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Windows Security: Part 3

Active Directory (AD) is a set of Lightweight Directory Access Protocol (LDAP)-based directory services designed primarily to enable Windows users, applications and processes to be able to locate services and objects. Ever since AD was first introduced when Windows 2000 was released, Microsoft has highly touted its virtues almost incessantly. After all, not only does AD solve the problem of finding something in today’s too often gargantuan network environments, but it serves as a kind of backbone for security in Windows products, both servers and clients alike. AD offers Group Policy Objects (GPOs) that enables system and security administrators to choose security settings (e.g., password minimum length, Event Log settings, and much more), which if embodied within Domain GPOs apply across an entire Windows domain. AD also does much more—so much that I could write a 20-page blog posting that might possibly bore you to death, so I won’t.

Microsoft was correct in claiming that AD is a big step up from the way Windows security used to work (e.g., in Windows NT). At the same time, however, AD is no panacea from a security prospective because AD is so complex. Consider, for example, the way Group Policy works. AD consists of many hundreds of objects, each of which generally has multiple attributes or properties. Each of these objects and object attributes has permissions and ownerships. If any one of these is inappropriate (e.g., Authenticated Users are able to change an object or property), the potential for subversion of a critical AD function or possibly AD itself skyrockets. Fortunately, default installations of AD-capable versions of Windows operating systems have had good permissions and ownerships, but accidental mistakes in changing them to bad settings from a security perspective are a real possibility.

Another complication that AD causes is Group Policy confusion. GPOs can be linked at any of four levels: Organizational Units (OUs), Domains, Sites and Local. If there are different GPOs linked to different levels, rules determine which has precedence, i.e., which particular GPO will prevail. If different GPOs are linked to OUs, Domains, Sites and the local computer and if a Site-linked policy has the No Override setting enabled, then that Policy will prevail. On the other hand, if there is no Site-linked GPO but there is a Domain-linked GPO, that policy will prevail if it has the No Override setting enabled. When GPOs are linked to OUs as well as child and grandchild OUs, the policy linked to the GPO that is lowest in the OU hierarchy will prevail unless a policy linked to a higher-level OU has the No Override setting enabled. And within any of the four GPO levels, a Domain Administrator and Enterprise Administrator can select from multiple GPOs (if they exist) to determine which will have precedence. The craziness of all these rules has resulted in many an error or oversight that has resulted in negative consequences such as system administrators thinking that certain security settings were in place when they were in fact not. The confusion and frustration surrounding GPOs motivated Microsoft to develop and include several free tools such as the Resultant Set of Policy (RSOP) Tool that allows administrators to query for information from WXP, WS2003/8, Vista and Windows 7 systems to find what policies have been applied and the order in which the policies have been applied. Although these tools have helped many administrators, they constitute an extra “thing” that administrators have to learn how to use and run. Making GPO precedence rules much more straightforward would have been much better.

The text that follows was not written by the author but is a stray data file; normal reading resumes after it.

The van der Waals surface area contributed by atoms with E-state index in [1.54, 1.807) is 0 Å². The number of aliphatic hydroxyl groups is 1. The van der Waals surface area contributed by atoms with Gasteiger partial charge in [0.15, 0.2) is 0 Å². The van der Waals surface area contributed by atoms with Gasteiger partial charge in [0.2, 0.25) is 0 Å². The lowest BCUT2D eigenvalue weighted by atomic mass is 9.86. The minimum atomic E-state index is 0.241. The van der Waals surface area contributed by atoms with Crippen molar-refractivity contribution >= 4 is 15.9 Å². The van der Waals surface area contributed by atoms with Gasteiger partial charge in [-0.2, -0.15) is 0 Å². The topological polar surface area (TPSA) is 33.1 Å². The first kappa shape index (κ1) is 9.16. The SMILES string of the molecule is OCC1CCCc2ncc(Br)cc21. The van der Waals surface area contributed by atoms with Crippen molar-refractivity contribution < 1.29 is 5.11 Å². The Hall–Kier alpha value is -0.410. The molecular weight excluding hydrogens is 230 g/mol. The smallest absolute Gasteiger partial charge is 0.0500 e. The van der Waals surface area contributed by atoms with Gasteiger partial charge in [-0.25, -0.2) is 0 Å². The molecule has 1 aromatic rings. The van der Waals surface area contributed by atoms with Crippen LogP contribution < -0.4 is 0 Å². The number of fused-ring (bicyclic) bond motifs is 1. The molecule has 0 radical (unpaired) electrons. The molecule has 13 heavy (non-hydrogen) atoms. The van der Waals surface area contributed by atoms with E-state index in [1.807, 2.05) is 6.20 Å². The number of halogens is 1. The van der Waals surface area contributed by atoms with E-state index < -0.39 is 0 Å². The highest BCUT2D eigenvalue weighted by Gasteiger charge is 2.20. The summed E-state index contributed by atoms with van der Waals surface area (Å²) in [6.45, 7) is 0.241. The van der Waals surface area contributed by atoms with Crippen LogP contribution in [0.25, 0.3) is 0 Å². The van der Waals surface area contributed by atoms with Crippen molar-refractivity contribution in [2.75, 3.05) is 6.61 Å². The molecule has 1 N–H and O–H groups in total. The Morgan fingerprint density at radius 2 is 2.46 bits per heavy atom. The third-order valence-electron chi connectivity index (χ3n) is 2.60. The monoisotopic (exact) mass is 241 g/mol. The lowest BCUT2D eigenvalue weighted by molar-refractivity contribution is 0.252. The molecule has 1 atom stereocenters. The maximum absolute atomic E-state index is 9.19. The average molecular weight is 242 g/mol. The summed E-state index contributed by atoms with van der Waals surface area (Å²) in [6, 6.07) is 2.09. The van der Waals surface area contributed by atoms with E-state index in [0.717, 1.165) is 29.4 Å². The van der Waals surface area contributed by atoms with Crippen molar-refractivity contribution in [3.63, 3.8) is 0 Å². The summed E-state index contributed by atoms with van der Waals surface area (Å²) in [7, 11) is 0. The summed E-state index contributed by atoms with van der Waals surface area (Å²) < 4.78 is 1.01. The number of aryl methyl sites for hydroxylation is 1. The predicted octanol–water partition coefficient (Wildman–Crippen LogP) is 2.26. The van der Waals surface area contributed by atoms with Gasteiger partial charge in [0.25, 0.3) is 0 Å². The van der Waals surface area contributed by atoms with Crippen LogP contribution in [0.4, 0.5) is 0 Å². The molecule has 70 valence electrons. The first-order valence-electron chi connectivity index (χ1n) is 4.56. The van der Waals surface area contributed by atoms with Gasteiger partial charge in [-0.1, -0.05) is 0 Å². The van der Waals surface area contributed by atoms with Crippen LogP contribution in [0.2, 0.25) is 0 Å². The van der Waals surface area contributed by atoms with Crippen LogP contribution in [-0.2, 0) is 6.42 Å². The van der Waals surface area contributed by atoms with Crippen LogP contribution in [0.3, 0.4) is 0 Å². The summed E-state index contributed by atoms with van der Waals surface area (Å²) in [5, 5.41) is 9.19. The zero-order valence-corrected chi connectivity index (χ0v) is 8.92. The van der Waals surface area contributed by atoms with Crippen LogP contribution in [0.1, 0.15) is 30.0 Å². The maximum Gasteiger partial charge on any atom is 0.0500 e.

Finally, migrating users, groups and policies to a new domain is anything but easy. Reacting to the pain within its customer community, Microsoft again developed and distributed free tools such as the Active Direction Migration Tool (ADMT) to facilitate doing this task, but despite Microsoft’s good intentions, these tools go only so far in solving the problem. Commercial tools that do a better job are available, but why should someone have to buy and pay maintenance fees for a function that Unix and Linux administrators can do easily without any additional tool?

Please do not get me wrong—I like AD. The alternative, using Windows workgroups, is frightening. But AD still has a long way to go before it becomes what system and security administrators really need. Microsoft—I hope you are listening.

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